With 10 days to go until the gender pay gap reporting deadline, the Equality and Human Rights Commission (EHRC) has warned that employers could face unlimited fines if they fail to publish their data.
Fewer than 4,000 of an estimated 9,000 eligible employers have so far published their gender pay gap reports.
Public sector employers with 250 staff or more must report their pay gap by Friday (30 March). Private sector employers have until 4 April.
The EHRC, which today published its final strategy on how the regulations will be enforced, said it would send letters on 9 April to employers that had missed the deadline.
Gender pay gap reporting
The letter will give the employer a further 28 days to publish its data and will warn that if it fails to do so, the EHRC will investigate whether it has committed an unlawful act.
If an unlawful act notice is issued, the employer will be required to prepare an action plan to address the breach. If it does not do so, the EHRC will seek a court order requiring the employer to comply.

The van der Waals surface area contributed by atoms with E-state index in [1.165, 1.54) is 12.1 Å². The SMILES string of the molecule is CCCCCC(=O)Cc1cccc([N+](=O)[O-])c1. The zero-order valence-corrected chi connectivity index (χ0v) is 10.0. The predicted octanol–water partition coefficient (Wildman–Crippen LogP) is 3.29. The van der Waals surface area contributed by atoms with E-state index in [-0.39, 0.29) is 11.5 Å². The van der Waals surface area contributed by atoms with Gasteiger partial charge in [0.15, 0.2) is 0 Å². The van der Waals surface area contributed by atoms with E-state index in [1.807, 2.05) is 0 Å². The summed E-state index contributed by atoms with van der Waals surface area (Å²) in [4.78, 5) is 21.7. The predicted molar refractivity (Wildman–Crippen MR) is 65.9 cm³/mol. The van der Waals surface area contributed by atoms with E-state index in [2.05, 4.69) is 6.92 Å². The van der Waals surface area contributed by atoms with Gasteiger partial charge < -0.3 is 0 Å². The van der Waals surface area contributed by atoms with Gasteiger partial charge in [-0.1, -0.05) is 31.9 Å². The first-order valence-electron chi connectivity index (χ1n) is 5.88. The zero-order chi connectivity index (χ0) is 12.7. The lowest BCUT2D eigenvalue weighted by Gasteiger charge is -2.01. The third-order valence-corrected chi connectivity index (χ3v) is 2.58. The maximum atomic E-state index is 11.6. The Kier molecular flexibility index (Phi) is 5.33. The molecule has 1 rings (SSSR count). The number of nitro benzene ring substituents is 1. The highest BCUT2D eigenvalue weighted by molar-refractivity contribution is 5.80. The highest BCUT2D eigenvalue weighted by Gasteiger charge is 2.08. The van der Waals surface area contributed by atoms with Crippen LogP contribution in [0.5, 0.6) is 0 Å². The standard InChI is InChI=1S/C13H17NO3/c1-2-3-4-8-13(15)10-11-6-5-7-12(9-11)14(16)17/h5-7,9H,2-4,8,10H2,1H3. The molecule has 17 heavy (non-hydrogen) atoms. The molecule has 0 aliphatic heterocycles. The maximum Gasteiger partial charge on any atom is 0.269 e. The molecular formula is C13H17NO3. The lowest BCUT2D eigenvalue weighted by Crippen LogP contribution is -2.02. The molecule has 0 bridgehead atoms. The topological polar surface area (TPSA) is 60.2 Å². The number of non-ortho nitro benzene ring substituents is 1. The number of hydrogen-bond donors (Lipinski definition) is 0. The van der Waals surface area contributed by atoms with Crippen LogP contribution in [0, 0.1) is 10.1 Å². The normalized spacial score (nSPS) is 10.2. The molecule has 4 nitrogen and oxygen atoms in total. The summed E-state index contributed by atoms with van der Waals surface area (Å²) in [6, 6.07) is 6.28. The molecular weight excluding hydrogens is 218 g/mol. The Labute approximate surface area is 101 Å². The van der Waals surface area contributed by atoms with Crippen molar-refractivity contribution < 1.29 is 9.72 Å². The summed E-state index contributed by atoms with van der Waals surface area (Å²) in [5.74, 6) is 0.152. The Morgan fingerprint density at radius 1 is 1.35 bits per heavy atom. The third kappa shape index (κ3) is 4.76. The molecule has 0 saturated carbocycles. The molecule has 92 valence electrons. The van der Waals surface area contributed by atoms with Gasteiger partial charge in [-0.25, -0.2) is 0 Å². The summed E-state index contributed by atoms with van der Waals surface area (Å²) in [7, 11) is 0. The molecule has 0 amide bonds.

Private sector employers may face an unlimited fine, decided by the courts, if they fail to comply with the regulation.
Rebecca Hilsenrath, chief executive of the EHRC, said employers that hadn’t yet reported were “entering the last chance saloon”.
“This is not optional; it is the law and we will be fully enforcing it against all companies that do not report.
“This legislation is in place to bring about better gender equality in the workplace and any employer not complying needs to ask themselves tough questions, rethink their priorities, be prepared for serious reputational damage, and be ready to face a very unhappy workforce,” she said.
Gender pay gap reporting is an opportunity for employers to understand salary differentials at their organisations and look at how they should rectify them, according to Jemima Olchawski, head of policy and insight at the Fawcett Society.
“McKinsey estimates that the UK could add £150 billion to GDP if we improve performance on gender balance in the workplace – so employers really can’t afford not to act,” said Olchawski.